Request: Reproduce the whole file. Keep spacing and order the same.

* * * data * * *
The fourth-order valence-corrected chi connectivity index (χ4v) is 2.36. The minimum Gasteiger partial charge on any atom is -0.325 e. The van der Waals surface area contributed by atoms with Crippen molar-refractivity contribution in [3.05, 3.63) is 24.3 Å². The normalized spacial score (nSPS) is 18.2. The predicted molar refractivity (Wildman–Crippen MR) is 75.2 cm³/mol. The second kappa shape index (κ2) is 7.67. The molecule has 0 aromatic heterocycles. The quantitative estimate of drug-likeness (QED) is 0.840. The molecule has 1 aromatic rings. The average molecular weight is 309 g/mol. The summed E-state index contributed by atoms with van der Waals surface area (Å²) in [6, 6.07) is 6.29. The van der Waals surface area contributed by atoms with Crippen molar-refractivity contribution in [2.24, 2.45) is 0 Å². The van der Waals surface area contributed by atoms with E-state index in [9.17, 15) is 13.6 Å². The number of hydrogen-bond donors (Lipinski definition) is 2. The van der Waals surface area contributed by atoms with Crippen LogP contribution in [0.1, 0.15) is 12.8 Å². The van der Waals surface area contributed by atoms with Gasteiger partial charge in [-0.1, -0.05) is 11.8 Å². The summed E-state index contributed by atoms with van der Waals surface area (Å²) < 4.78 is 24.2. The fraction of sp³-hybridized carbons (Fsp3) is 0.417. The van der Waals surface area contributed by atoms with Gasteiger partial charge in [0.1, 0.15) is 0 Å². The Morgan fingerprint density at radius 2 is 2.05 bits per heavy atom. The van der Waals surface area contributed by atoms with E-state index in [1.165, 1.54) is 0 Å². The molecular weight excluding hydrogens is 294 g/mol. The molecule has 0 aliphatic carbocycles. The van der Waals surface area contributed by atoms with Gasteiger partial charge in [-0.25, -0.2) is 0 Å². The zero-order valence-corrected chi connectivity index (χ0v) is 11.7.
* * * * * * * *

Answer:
The fourth-order valence-corrected chi connectivity index (χ4v) is 2.36. The minimum Gasteiger partial charge on any atom is -0.325 e. The van der Waals surface area contributed by atoms with Crippen molar-refractivity contribution in [3.05, 3.63) is 24.3 Å². The normalized spacial score (nSPS) is 18.2. The predicted molar refractivity (Wildman–Crippen MR) is 75.2 cm³/mol. The second kappa shape index (κ2) is 7.67. The molecule has 0 aromatic heterocycles. The quantitative estimate of drug-likeness (QED) is 0.840. The molecule has 1 aromatic rings. The average molecular weight is 309 g/mol. The summed E-state index contributed by atoms with van der Waals surface area (Å²) in [6, 6.07) is 6.29. The van der Waals surface area contributed by atoms with Crippen molar-refractivity contribution in [2.24, 2.45) is 0 Å². The van der Waals surface area contributed by atoms with E-state index in [9.17, 15) is 13.6 Å². The number of hydrogen-bond donors (Lipinski definition) is 2. The van der Waals surface area contributed by atoms with Crippen LogP contribution in [0.1, 0.15) is 12.8 Å². The van der Waals surface area contributed by atoms with Gasteiger partial charge in [-0.1, -0.05) is 11.8 Å². The summed E-state index contributed by atoms with van der Waals surface area (Å²) < 4.78 is 24.2. The fraction of sp³-hybridized carbons (Fsp3) is 0.417. The van der Waals surface area contributed by atoms with Gasteiger partial charge in [0.1, 0.15) is 0 Å². The Morgan fingerprint density at radius 2 is 2.05 bits per heavy atom. The van der Waals surface area contributed by atoms with E-state index in [1.165, 1.54) is 0 Å². The molecular weight excluding hydrogens is 294 g/mol. The molecule has 0 aliphatic carbocycles. The van der Waals surface area contributed by atoms with Gasteiger partial charge in [-0.25, -0.2) is 0 Å². The zero-order valence-corrected chi connectivity index (χ0v) is 11.7.